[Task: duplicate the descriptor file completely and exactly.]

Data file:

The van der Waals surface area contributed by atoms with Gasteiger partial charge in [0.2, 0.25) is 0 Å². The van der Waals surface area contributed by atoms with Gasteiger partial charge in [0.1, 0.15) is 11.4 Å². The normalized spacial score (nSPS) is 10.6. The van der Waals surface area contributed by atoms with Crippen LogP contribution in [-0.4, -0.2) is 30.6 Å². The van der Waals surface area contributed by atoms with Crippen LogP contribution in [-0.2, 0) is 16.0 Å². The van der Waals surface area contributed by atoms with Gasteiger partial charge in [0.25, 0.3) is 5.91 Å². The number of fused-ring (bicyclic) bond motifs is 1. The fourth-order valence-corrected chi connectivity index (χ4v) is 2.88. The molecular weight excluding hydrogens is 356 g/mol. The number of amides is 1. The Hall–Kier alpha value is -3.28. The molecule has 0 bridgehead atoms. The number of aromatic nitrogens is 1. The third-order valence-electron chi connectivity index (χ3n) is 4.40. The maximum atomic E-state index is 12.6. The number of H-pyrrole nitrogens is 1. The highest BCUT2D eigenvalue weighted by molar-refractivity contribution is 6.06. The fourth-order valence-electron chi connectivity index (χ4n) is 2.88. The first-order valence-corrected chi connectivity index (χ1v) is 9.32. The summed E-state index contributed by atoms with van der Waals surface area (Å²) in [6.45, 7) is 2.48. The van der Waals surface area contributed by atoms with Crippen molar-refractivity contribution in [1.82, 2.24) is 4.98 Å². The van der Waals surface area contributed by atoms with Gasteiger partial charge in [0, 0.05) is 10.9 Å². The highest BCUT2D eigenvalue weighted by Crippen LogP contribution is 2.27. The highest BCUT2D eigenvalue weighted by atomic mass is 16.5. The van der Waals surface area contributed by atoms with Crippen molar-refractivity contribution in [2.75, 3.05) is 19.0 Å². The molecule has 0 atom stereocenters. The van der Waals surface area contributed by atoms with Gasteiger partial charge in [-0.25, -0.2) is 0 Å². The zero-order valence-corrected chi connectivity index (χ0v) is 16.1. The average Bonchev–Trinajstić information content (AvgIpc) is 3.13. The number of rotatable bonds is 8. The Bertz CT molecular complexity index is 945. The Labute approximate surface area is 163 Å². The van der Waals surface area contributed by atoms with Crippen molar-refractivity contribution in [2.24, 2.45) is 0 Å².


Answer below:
The van der Waals surface area contributed by atoms with Gasteiger partial charge in [0.2, 0.25) is 0 Å². The van der Waals surface area contributed by atoms with Gasteiger partial charge in [0.1, 0.15) is 11.4 Å². The normalized spacial score (nSPS) is 10.6. The van der Waals surface area contributed by atoms with Crippen LogP contribution in [-0.4, -0.2) is 30.6 Å². The van der Waals surface area contributed by atoms with Crippen LogP contribution in [-0.2, 0) is 16.0 Å². The van der Waals surface area contributed by atoms with Gasteiger partial charge in [0.25, 0.3) is 5.91 Å². The number of fused-ring (bicyclic) bond motifs is 1. The fourth-order valence-corrected chi connectivity index (χ4v) is 2.88. The molecular weight excluding hydrogens is 356 g/mol. The number of amides is 1. The Hall–Kier alpha value is -3.28. The molecule has 0 bridgehead atoms. The number of aromatic nitrogens is 1. The third-order valence-electron chi connectivity index (χ3n) is 4.40. The maximum atomic E-state index is 12.6. The number of H-pyrrole nitrogens is 1. The highest BCUT2D eigenvalue weighted by molar-refractivity contribution is 6.06. The fourth-order valence-electron chi connectivity index (χ4n) is 2.88. The first-order valence-corrected chi connectivity index (χ1v) is 9.32. The summed E-state index contributed by atoms with van der Waals surface area (Å²) in [6.45, 7) is 2.48. The van der Waals surface area contributed by atoms with Crippen molar-refractivity contribution in [1.82, 2.24) is 4.98 Å². The van der Waals surface area contributed by atoms with Gasteiger partial charge in [0, 0.05) is 10.9 Å². The highest BCUT2D eigenvalue weighted by Crippen LogP contribution is 2.27. The highest BCUT2D eigenvalue weighted by atomic mass is 16.5. The van der Waals surface area contributed by atoms with Crippen molar-refractivity contribution in [2.75, 3.05) is 19.0 Å². The molecule has 0 atom stereocenters. The van der Waals surface area contributed by atoms with Gasteiger partial charge in [-0.25, -0.2) is 0 Å². The zero-order valence-corrected chi connectivity index (χ0v) is 16.1. The average Bonchev–Trinajstić information content (AvgIpc) is 3.13. The number of rotatable bonds is 8. The Bertz CT molecular complexity index is 945. The Labute approximate surface area is 163 Å². The van der Waals surface area contributed by atoms with Crippen molar-refractivity contribution in [2.24, 2.45) is 0 Å².